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Study Examines Cancer Risk from First Atom-bomb Test

September 30, 2014 | by Susan Montoya Bryan - Associated Press - Associated Press | Comments

Researchers from the National Cancer Institute want to know how many past and present cancer cases in New Mexico may be related to the U.S. government's test of the world's first atomic bomb over a remote stretch of desert nearly 70 years ago.  

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Research Explores New Possibilities for Epilepsy Treatment

October 1, 2014 3:34 pm | Comments

Ongoing research is investigating the connection between initial seizures and the onset of epilepsy later in life. Nearly one in 10 Americans will experience an initial seizure, but only 3 percent of those who experience a seizure will go on to develop epilepsy.

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Gene Interacts With Stress, Leads to Heart Disease

October 1, 2014 3:33 pm | Comments

A new genetic finding suggests that some people who are prone to hostility, anxiety and depression might also be hard-wired to gain weight when exposed to chronic stress, leading to diabetes and heart disease.           

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Omega-3 Fatty Acids May Prevent Some Forms of Depression

October 1, 2014 3:29 pm | Comments

Omega-3 fatty acids, more commonly known as fish oil, have a long list of health benefits, including lowering the risk of heart disease and reducing triglyceride levels. These nutritional compounds are also known to have anti-depressant and anti-inflammatory properties.

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Merck completes sale of consumer unit to Bayer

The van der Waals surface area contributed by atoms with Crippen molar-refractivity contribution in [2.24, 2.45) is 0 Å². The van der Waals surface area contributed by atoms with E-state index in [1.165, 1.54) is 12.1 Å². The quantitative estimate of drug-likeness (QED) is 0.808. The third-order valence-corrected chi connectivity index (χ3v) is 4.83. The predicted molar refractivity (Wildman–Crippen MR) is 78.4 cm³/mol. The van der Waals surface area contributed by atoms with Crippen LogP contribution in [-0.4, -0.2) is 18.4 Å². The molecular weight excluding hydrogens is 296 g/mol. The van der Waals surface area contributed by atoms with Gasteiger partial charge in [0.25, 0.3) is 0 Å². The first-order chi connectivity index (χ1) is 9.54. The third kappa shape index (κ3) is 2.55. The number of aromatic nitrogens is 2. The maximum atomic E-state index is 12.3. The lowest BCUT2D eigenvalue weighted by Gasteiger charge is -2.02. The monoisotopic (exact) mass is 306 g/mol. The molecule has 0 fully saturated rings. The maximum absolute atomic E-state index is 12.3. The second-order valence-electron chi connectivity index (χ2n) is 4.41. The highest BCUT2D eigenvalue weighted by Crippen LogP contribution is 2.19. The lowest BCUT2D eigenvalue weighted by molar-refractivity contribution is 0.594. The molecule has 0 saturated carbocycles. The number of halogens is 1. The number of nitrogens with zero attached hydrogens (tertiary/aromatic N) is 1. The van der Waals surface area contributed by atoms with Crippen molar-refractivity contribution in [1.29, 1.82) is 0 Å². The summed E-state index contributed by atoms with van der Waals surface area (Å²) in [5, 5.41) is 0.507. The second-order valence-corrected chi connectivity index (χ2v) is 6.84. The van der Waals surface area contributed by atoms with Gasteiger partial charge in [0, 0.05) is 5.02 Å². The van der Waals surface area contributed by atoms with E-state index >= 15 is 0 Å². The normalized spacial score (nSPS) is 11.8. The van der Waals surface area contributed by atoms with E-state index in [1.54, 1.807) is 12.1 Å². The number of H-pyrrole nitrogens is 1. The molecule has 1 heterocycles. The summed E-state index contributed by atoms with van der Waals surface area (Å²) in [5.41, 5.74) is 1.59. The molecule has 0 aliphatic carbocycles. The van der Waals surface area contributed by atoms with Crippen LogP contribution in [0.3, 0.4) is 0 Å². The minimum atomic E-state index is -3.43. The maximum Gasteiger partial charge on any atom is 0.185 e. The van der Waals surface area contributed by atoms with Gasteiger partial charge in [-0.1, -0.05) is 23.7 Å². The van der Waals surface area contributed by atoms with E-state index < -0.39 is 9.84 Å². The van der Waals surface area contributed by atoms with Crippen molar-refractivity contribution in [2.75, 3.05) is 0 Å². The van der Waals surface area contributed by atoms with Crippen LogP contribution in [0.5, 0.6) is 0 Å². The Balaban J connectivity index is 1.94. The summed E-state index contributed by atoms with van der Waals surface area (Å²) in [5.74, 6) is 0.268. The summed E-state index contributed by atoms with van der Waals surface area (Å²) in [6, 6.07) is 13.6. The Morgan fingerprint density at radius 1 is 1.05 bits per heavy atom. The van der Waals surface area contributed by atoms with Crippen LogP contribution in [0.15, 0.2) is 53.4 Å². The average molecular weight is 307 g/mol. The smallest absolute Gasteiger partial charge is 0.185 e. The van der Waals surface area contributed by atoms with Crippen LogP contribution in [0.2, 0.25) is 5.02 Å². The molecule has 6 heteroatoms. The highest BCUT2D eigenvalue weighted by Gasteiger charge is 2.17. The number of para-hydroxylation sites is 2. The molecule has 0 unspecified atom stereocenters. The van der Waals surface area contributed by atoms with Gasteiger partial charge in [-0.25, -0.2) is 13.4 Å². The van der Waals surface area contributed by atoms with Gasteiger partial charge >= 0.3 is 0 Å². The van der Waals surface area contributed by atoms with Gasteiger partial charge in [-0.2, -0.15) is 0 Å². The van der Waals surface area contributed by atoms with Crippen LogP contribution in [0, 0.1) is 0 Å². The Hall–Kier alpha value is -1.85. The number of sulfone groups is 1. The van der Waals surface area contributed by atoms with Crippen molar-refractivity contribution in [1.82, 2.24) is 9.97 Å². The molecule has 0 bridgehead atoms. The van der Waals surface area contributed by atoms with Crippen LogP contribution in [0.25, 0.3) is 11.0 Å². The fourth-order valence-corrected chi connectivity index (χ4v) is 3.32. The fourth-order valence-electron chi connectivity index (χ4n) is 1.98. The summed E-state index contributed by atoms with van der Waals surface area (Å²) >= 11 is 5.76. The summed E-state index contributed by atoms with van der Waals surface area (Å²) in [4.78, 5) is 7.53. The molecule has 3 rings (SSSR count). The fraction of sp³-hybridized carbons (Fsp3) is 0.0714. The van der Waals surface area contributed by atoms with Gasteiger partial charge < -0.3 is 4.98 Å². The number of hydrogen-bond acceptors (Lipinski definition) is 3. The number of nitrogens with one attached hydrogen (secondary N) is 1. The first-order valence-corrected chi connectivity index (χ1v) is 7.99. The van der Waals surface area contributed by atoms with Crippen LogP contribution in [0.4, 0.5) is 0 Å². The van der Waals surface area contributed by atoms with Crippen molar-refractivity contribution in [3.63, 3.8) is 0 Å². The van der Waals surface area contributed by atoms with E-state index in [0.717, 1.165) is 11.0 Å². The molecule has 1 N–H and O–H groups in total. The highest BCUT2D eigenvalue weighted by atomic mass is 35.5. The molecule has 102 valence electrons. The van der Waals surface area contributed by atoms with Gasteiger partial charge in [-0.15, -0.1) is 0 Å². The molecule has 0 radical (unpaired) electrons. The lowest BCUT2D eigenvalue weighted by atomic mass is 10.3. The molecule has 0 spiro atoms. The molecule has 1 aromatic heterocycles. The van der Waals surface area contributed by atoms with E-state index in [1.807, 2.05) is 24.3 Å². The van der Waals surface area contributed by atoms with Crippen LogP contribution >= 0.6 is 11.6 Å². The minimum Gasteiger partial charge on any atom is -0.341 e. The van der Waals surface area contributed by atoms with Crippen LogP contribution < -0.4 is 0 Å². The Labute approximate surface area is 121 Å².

October 1, 2014 12:37 pm | by The Associated Press | Comments

Drugmaker Merck said Wednesday that it completed the sale of its consumer care business, which makes products including Claritin allergy medication and Coppertone sun-care line, to German health care company Bayer for $14.2 billion. Bayer AG agreed to buy the business in May. Merck, of Whitehouse...

10 Questions, Answers About the U.S. Ebola Case

October 1, 2014 3:36 am | by Lauran Neergaard - AP Medical Writer - Associated Press | Comments

U.S. health officials have warned for months that someone infected with Ebola could unknowingly carry the virus to this country, and there is word now that it has happened: A traveler in a Dallas hospital became the first patient diagnosed in the U.S.

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Ebola case stokes concerns for Liberians in Texas

October 1, 2014 2:36 am | by David Warren - Associated Press - Associated Press | Comments

The first case of Ebola diagnosed in the U.S. has been confirmed in a man who recently traveled from Liberia to Dallas, sending chills through the area's West African community whose leaders urged caution to prevent spreading the virus. The unidentified man was critically ill and has been in...

FTC to retailers: Drop your caffeinated drawers

September 30, 2014 7:36 pm | by Jonathan J. Cooper - Associated Press - Associated Press | Comments

If you purchased caffeine-infused underwear because of promises it will make you thinner, federal regulators say you were hoodwinked — but at least you can get your money back. The Federal Trade Commission announced Monday that two companies — Norm Thompson Outfitters of Oregon and Wacoal America...